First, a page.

When we arrived at Birmingham Airport, Mazda provided a Mazda6 for us to drive away to the launch venue in the Cotswolds. As our car was being edged out of its parking space, I asked one of the guys who were greeting us, “Have we been given the old car for this drive, so that we can compare it with the new one later?”
Neil Lyndon drives the latest 2018 Mazda6 Saloon 194ps GT Sport Nav+ Auto
“No, no,” he answered. “Can’t you see this is the new car?”
Well, pardon me but…If you lined up 1000 people and asked them to spot the differences between this new Model Year 18 Mazda6 and the one that was last revised in 2015, I doubt if five of them would be able to identify the fact that the latest car has been fitted with a new mesh grille in which the headlamp wingtips are integrated. How many of them would also realise that the car we were going to drive away from the airport was in a shade of lustrous dark red – Soul Red Crystal Metallic. This colour is also entirely new to Mazda (to make sure everybody at the launch absorbed the point that this was a new paint job, all the cars at the event shared it)?
And that’s it. So far as I know that’s the full sum of external changes that differentiate this car from its predecessor.
Under the skin, a new 191 bhp turbocharged SKYACTIV 2.5 litre direct injection four-cylinder engine has been added to the range; and every car in the new range has been fitted with a device called G-Vectoring Control (or GVC) which automatically eases off the engine very slightly on turning in to a bend to make cornering more stable. It must be open to question whether one driver in a thousand would be sensitive enough to notice this device in operation.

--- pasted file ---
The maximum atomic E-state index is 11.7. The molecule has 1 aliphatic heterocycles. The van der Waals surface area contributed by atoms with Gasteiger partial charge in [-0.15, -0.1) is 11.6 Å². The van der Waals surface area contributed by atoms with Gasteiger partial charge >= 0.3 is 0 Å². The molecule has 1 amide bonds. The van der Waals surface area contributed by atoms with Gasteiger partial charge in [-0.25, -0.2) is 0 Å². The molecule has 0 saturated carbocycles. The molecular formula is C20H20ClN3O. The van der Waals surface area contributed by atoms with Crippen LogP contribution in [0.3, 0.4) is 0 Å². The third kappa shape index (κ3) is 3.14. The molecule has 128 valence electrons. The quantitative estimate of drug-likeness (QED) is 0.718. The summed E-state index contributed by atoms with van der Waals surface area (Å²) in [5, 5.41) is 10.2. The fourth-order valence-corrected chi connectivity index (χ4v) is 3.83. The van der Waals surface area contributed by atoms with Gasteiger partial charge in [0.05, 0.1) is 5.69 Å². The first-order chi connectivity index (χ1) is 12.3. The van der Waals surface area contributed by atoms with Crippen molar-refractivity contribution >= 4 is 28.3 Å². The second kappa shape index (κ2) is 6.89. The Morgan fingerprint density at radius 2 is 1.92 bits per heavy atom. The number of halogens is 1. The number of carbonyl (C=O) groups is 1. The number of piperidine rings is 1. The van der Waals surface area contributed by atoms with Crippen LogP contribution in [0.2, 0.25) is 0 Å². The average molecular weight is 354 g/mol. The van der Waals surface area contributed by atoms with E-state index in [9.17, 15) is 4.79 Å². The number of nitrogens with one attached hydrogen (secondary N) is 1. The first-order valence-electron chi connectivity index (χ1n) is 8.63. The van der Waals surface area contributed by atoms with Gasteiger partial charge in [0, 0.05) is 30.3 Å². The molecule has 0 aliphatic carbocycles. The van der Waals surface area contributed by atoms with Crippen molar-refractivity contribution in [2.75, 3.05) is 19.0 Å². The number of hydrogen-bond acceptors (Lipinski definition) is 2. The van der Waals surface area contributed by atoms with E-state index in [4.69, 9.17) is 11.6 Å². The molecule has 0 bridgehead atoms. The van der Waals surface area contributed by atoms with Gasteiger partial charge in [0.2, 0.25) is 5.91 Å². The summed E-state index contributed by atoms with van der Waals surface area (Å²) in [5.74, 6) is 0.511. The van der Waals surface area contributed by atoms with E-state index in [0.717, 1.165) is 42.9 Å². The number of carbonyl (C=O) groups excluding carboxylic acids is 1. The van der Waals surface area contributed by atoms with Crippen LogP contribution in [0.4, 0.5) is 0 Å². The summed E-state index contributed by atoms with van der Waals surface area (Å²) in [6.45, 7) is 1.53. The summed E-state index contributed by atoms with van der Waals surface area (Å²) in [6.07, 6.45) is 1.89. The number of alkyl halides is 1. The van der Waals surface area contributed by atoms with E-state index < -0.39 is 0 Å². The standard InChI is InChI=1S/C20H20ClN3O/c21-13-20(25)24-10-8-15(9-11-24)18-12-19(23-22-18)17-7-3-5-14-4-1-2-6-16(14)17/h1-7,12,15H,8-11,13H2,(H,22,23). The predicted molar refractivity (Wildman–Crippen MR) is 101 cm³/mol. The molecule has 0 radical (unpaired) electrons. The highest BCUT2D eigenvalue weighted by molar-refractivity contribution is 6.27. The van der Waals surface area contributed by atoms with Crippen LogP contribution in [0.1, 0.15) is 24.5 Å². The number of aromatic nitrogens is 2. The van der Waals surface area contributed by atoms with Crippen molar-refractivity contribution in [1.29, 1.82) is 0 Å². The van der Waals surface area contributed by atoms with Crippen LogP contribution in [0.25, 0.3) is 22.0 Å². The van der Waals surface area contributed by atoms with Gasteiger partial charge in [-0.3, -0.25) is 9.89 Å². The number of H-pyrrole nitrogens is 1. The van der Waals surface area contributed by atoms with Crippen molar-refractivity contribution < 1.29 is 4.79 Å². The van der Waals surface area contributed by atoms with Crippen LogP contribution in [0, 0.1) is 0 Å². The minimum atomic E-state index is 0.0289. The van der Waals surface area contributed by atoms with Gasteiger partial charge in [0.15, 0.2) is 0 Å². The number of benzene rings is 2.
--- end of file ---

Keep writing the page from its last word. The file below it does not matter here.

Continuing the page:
For top-spec versions, a new eight-inch infotainment screen with a seven-inch digital display marks this new car out from the one that went before. It also differs in having a heads-up display that is projected onto the windscreen in front of the driver – rather than appearing on a little tab of plastic that lifts out of the dashboard – and the dashboard itself has been elongated and trimmed to fit more neatly against the door panel.
If there is anything more to add, I must have missed it.
There’s nothing left to say about this new Mazda6, therefore, except to repeat everything that has always marked out this big saloon and estate as a thoroughly appealing alternative to Ford’s Mondeo and Skoda’s Superb.
Like all Mazdas, a trace of the MX-5’s DNA runs through the Mazda6. Alert and spry in handling, direct and reassuring to steer, with sharp brakes that feel fathomless in their pulling-up power, the Mazda6 knocks spots off the Mondeo and the Superb as a driver’s car.
The interior design remains a vast expanse of black plastic and leather which is crying out for a refreshing dash of brio. Yet the front seats remain as comfortable and supportive as a Mercedes. The boot is a good size but, in the case of the saloon, dwarfed by the immense maws of the hatchback Mondeo and Superb.
Priced sensibly between £23,195 – £32,685, the Mazda6 gives its rivals a real run for their money and would certainly be my own choice if I were looking for a big family saloon or estate.
You never know, I might even choose it in that fetching new Soul Red Crystal Metallic.
Car reviewed: Mazda6 2.5 SKYACTIV-G Petrol 194ps Automatic – Price On the road £30,795 0-62mph 8.1 secs Top speed 138mph Fuel Economy combined 42.2mpg CO2 emissions 153g/km Engine 2488cc unleaded 4-cylinder EU6 Max Power [email protected] Torque [email protected] Transmission 6-speed automatic with manual mode
Great value for money
Shares the DNA of the MX-5
Sporty and refined
A shade too much black plastic
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